Is 'sudoer' a must for 'ip' command? Anyway to get around it?

vn flag

I recently came across a High Availability scenario that the maintenance program needs to bind a virtual IP to the server it sits and then broadcast it over the network. To do so it runs ip and arp command respectively. However, I noticed that any such maintenance program needs sudoer privilege to run ip or arp. I do not give such root like privilege to it but want it still able to run these two commands. So is there a solution? Thanks in advance.

in flag

The HA scenario requires failing over a (virtual) IP-address and sending gratuitous arp requests to ensure that the LAN learns that an IP failover has occurred.

Making changes to a systems IP stack and sending gratuitous arp requests requires privileged / root level access.

When the tooling making those changes already runs as root, there is of-course already sufficient privileged access.

When the tooling does not run as root then a method of granting that privileged access is necessary. A sudoers policy is one method that can grant fine-grained privileges.

Edit: The answer from @symcbean made me realise: because many examples only grant unrestricted and unlimited privileges you may not be aware that sudo is explicitly designed to grant restricted privileges. The following example grants the user george only the rights to run those three commands (with arguments) via sudo with root rights

# in /etc/sudoers or as a drop-in file /etc/sudoers.d/file-name
# List of privileged commands
Cmnd_Alias IPFAILOVER = /usr/sbin/ip, /usr/sbin/arp, /usr/sbin/arping
# allow george to run the above commands as root without having to authenticate with a password 
george        ALL=(root)       NOPASSWD: IPFAILOVER

An alternative is for example set set-uid root permissions on those commands, but that allows any and all users to send gratuitous arp requests and modify the ARP caches of neighbouring systems and/or modify the systems IP stack. That is probably less desirable.

George Y avatar
vn flag
Thanks for the idea. You are right about the danger, so the method that symcbean provided is more prudent - after all I can make the special script record or control the use of those network commands.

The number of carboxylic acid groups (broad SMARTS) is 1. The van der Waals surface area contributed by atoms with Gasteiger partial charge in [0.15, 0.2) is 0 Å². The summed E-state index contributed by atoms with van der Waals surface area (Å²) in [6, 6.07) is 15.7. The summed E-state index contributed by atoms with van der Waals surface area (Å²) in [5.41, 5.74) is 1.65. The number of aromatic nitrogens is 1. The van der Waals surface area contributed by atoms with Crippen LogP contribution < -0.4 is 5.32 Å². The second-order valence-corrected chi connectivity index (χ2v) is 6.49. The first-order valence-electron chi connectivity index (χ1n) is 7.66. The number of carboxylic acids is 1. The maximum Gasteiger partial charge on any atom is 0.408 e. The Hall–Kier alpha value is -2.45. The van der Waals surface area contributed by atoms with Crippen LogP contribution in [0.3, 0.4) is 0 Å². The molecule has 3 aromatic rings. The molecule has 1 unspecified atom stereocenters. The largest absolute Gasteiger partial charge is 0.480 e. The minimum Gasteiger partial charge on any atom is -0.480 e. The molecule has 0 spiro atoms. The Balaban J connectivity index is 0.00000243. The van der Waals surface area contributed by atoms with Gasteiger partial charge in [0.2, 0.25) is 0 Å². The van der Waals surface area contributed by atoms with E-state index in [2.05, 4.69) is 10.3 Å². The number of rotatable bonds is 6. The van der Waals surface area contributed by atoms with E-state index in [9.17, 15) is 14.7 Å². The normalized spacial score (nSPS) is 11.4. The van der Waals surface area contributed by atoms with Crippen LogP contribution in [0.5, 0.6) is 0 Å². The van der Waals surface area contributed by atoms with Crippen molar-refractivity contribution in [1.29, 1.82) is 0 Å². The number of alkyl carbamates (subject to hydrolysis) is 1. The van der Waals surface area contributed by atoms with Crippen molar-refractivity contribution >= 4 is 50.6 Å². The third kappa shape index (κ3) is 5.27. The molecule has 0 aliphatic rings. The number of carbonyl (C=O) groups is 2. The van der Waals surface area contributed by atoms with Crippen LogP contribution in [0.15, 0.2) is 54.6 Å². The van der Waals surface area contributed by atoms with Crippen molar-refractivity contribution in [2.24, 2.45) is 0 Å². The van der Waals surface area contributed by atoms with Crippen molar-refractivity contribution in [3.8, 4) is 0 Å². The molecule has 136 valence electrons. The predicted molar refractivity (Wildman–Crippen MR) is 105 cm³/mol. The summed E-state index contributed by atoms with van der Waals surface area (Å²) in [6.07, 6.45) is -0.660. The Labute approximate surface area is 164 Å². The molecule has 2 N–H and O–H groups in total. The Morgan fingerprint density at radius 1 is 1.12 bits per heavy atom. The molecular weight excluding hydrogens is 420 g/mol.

ws flag

This is mostly comment (but not enough space in the coment box).

Is there a solution to running a command which requires elevated privileges without elevating privileges? - No

"I do not give such root like privilege" - If you had explained your reservations then we might have been able to suggest an alternative or allay your concerns, e.g.

maintenance ALL=(root) NOPASSWD: /usr/local/bin/your_provisioning_script

allows the 'maintenance' user to ONLY run the named script as root.

But I'm struggling to imagine a scenario where a service for implementing high availabiltiy would require a manual startup. Running this as a service also provides benefits in ensuring that service keeps running - so why not just provision it that way as the root user? Unfortunately DROPPING root privileges requires additional tools. So it might make more sense to run the service as a non-privileged user with sudo rules for privileged operations.

Linux also has a privilege management system described as capabilities - but granting capabilitites to solve this problem might undermine your undefined objective implied by not using the root account.

al flag

You can allow a user to execute specific commands and nothing else through sudo as any user (like the "run-as" thing in Windows). There is no obligation to give full root access, sudo can be very granular.

Do read the manual for sudoers.

For the HA scenario, that's more or less the description of VRRP

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